Soon after the Sept. 11 attack, in the hollow-eyed hours that followed, there was a shining moment on the steps of the U.S. Capitol, when members of Congress, Democrat and Republican, spontaneously joined in a shaky but heartfelt rendition of “God Bless America.”
It was a moment of grace, an act of defiance, a determined show of unity at a time it seemed the country, after a bitterly disputed election settled by a hair’s breadth, was hopelessly divided into warring partisan camps.
There were few such moments of transcendence Wednesday as lawmakers in the House undertook, for the first time in the nation’s history, a second impeachment of President Donald J. Trump.
The proximate cause, the desecration and pillaging of the Capitol by terrorists goaded by Trump and his grievance, recollected the shock of the attack on the Eastern Seaboard by terrorists who turned a fleet of jetliners into a rain of guided missiles.
The response on Wednesday, though, was drearily predictable and altogether emblematic of a country where a moment like the one 20 years ago seems like a memory from a long-gone political past. When it comes to partisan antagonism, it seems there is no bottom.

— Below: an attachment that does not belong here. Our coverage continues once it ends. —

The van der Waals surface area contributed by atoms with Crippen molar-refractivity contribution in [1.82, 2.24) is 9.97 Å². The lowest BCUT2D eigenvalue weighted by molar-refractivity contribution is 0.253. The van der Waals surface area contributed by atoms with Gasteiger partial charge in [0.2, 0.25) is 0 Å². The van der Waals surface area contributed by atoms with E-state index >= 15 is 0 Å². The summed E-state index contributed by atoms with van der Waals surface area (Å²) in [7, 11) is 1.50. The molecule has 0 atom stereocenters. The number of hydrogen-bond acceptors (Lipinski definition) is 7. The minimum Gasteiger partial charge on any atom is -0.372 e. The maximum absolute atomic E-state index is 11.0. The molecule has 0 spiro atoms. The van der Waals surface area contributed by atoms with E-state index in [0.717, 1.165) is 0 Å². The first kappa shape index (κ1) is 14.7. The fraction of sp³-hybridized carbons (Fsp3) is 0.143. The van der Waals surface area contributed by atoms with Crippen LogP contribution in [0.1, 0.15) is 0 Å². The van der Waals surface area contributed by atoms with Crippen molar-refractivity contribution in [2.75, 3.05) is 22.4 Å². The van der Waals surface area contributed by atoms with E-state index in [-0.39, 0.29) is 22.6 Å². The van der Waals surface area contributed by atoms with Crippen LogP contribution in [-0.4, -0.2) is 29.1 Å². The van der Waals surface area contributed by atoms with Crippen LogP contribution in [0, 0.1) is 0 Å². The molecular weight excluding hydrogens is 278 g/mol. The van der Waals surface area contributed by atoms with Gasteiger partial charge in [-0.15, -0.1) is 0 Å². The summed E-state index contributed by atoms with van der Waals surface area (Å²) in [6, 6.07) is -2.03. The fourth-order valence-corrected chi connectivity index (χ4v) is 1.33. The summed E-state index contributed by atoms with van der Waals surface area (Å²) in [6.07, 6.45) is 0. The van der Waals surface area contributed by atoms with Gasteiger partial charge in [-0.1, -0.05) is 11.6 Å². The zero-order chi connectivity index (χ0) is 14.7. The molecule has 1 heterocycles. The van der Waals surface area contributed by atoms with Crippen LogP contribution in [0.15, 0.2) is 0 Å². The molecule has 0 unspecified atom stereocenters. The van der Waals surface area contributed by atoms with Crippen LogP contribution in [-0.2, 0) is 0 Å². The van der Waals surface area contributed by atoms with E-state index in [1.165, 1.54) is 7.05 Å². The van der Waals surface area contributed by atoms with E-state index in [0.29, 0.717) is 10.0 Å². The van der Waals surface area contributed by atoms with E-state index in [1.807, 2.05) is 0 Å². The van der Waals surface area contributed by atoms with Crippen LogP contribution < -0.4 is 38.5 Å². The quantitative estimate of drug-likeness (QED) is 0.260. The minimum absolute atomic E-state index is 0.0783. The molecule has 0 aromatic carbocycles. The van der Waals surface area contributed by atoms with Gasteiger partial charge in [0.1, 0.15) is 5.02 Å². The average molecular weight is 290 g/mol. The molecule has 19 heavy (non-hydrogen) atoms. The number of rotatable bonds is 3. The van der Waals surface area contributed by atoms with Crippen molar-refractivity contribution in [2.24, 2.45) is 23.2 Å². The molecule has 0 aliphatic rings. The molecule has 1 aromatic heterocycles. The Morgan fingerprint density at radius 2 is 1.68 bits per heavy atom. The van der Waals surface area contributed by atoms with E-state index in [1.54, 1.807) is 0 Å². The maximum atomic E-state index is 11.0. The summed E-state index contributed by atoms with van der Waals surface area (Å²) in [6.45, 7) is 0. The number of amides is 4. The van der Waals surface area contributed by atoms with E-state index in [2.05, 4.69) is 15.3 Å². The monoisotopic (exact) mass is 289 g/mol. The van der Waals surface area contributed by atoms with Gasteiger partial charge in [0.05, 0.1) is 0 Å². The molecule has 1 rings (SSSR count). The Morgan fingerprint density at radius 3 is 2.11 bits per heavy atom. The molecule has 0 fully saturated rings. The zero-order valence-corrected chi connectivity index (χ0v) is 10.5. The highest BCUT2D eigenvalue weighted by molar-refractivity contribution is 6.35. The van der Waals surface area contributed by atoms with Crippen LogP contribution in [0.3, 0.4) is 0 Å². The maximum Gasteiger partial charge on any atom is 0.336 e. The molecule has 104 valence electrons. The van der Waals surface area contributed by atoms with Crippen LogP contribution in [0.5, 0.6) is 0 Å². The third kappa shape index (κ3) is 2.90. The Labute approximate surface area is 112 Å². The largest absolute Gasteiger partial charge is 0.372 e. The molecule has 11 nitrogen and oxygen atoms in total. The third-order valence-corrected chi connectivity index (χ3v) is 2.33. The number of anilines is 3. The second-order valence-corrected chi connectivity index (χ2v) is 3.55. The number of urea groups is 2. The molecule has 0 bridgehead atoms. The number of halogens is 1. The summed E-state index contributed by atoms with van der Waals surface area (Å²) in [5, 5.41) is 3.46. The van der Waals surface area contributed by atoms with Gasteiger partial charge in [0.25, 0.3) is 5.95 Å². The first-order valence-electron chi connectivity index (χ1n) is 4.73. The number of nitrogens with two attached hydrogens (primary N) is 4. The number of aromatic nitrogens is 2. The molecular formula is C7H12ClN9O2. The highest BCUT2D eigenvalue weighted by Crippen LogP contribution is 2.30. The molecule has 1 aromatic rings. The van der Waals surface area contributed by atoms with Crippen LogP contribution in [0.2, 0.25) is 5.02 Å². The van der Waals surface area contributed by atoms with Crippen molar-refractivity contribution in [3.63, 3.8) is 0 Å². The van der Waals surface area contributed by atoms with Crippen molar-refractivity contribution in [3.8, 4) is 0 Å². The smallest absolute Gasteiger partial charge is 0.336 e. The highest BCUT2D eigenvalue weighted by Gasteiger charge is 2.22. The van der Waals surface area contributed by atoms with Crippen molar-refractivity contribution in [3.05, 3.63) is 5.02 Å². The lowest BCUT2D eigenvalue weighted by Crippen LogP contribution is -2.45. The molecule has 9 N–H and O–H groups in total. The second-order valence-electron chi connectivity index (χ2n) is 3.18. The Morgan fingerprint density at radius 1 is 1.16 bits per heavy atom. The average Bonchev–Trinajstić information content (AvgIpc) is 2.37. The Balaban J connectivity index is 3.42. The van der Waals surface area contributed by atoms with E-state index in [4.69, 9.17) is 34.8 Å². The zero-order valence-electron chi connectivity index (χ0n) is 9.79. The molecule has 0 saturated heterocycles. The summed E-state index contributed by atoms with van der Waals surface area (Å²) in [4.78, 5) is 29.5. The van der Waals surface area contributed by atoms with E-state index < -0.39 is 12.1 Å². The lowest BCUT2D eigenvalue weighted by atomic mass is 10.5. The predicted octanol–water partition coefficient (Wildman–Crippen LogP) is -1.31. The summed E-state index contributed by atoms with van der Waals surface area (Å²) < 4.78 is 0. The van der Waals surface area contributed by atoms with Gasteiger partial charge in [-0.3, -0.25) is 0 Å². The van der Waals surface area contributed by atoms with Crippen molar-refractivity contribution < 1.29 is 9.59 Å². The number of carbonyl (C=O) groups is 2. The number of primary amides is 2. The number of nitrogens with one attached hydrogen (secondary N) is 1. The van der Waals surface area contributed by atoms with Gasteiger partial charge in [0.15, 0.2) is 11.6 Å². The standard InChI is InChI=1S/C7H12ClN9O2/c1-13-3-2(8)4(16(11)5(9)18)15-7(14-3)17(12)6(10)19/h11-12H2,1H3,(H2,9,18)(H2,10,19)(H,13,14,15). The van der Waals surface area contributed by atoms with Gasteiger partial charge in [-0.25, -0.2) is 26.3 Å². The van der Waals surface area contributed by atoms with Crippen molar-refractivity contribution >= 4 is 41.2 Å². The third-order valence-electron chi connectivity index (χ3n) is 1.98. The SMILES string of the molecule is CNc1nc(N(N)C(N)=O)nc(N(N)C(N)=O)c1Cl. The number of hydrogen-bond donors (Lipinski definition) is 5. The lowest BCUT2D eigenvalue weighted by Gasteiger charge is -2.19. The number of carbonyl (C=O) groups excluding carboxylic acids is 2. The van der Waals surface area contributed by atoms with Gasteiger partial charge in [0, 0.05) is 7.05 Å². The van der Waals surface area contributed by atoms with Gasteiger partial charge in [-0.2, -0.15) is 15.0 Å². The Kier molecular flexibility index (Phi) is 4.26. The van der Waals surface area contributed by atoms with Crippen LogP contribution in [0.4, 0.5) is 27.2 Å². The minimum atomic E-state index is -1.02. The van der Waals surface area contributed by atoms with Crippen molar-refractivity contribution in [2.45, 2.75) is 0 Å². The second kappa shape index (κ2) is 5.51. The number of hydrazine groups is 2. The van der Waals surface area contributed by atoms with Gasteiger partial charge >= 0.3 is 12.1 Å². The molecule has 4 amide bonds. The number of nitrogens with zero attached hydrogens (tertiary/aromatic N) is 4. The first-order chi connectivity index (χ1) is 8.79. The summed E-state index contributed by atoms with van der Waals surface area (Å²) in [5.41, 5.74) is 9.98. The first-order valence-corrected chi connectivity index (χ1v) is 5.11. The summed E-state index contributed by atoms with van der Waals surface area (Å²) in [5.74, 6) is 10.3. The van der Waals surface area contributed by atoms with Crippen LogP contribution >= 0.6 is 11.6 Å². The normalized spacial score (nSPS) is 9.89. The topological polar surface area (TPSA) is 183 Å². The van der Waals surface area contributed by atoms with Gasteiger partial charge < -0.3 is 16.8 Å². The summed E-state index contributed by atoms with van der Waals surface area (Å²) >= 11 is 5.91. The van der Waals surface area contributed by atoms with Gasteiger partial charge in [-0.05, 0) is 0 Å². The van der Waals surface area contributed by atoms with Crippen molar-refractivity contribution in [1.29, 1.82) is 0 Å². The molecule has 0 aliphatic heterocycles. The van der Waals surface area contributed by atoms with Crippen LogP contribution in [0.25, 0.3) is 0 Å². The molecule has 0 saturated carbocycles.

With every Democrat in favor of impeachment, and the ranks of Republicans just as nearly opposed, the outcome was never in doubt. Trump’s name will be darkened forevermore.
That left only hours of explication, of speechifying, conducted under House rules in the manner of a tennis match: one side serving, the other volleying in response. The result of all the back-and-forth was a recapitulation of the past four years and its rubbed-raw divisions.
Trump as tyrant.
“He is a clear and present danger to the nation that we all love,” said Speaker Nancy Pelosi, the Democrat from San Francisco.
Trump as victim.